It isn't surprising that BT has garnered a great deal of attention from other musical pioneers. Most notable, perhaps, was the invitation he received from fountainhead Peter Gabriel to participate in his creative think tank "Real World" recordings. Following BT and Sasha's recording in Gabriel's Real World studios, he asked BT to help program, produce, and arrange strings for the London- based project at the Millennium Dome.
It was perfect assignment for a musician who seems to prize innovation and experimentation more than commercial success: "For me, it's such an amazing time for a composer to be alive. It's a balancing act of taking everything from the emotional impact of things such as traditional string writing or acoustic guitars and juxtaposing it with banging breakbeats or huge drum 'n bass b lines. I consider what I'm doing to be highly experimental; traditional song structures co-habitating with cutting-edge, sound-sculpting technology."
A million conceptual miles away from the faceless studio "bods" who make much of today's dance music, BT's recognizes that as a genre dance music lends the creative artist a chance to blend both the visceral and cerebral elements of modern music "Dance music is about one thing," he says. "It's about making people dance. I want to try to get people to dance, but also to feel and think at the same time."
A long-time fan of cutting edge rock artists such as Radiohead, Beck and Rage Against The Machine, BT seems to relish mixing elements of traditi onal song formats and into his ever-mutating musical landscape. He sees the new album as "the meeting point between progressive house music, the energy and performance aesthetic of rock records, hip-hop influences and nu skool break beats." The results of this latest musical synthesis are boldly evident from start to finish in "Movement In Still Life," particularly in its first underground release "Dreaming," a track featuring the splendid vocal talents of Opus 31's Kirsty Hawkshaw.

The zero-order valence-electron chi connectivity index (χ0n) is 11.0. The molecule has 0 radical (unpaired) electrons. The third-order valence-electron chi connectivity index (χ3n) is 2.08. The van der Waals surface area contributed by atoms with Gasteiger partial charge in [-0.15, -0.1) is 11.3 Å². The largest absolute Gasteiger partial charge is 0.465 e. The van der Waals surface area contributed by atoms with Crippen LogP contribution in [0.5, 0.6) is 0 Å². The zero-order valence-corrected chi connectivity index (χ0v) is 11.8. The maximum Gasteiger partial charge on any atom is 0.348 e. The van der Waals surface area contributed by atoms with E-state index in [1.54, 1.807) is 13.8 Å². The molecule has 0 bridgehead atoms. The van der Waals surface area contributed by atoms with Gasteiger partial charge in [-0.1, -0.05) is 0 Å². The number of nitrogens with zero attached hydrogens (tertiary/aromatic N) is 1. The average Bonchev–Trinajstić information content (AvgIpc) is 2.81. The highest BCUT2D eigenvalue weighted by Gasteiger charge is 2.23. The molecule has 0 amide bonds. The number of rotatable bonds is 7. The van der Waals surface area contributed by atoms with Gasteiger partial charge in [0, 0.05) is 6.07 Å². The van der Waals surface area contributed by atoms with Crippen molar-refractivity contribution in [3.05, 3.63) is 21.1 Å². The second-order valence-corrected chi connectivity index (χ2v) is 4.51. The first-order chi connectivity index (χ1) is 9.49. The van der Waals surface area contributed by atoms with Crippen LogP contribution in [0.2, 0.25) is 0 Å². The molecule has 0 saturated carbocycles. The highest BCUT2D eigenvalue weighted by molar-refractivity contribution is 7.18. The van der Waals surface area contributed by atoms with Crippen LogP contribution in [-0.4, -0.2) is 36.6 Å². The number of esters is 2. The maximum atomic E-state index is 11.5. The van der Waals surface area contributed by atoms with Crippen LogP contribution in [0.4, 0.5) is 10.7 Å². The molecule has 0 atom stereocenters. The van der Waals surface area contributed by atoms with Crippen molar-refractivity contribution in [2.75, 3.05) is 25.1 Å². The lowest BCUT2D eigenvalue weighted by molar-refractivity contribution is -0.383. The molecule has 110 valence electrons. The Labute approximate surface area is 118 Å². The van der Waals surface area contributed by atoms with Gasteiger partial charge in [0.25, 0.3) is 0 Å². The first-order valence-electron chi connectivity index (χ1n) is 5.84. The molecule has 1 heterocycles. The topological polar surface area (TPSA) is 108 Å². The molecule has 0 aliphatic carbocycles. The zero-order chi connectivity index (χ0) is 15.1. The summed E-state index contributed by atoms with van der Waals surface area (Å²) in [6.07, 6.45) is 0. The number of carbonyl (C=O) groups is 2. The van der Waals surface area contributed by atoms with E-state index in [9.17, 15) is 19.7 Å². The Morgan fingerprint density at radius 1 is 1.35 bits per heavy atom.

"Its the next step," he says of the new record. "I went through a phase two years ago when I didn't want anything to do with progressive house music because I felt it was getting repetitive."
Rather than discard the freedom and innovation at the heart of the dance-music genre, BT has reclaimed the creative high ground by taking the best of what he's done and blending it with an ever-broadening palette of musical modes and styles. With the ambition and scope of his past masterpieces firmly in place, his soundscapes are now filled with everything from acoustic guitar to break beats. Perhaps the boldest innovation on the new record is the use of his own voice. On tracks "Shame" and "Satellite" for the first time we hear a full vocal from BT himself.
Clearly, Transeau has set no stylistic limits for himself and created an album of stylish sounds and grooves with genre-defying results. "I wanted this record to sound like one of the greatest mix tapes that a friend would make for you. 'Movement' definitely showcases the fact that I am inspired by many forms of music. The new live show, with a four-piece band, will definitely reflect that."
It's no surprise that "Movement In Still Life" is a perfect hybrid of musical genres, providing the first truly eclectic sound of the new millennium.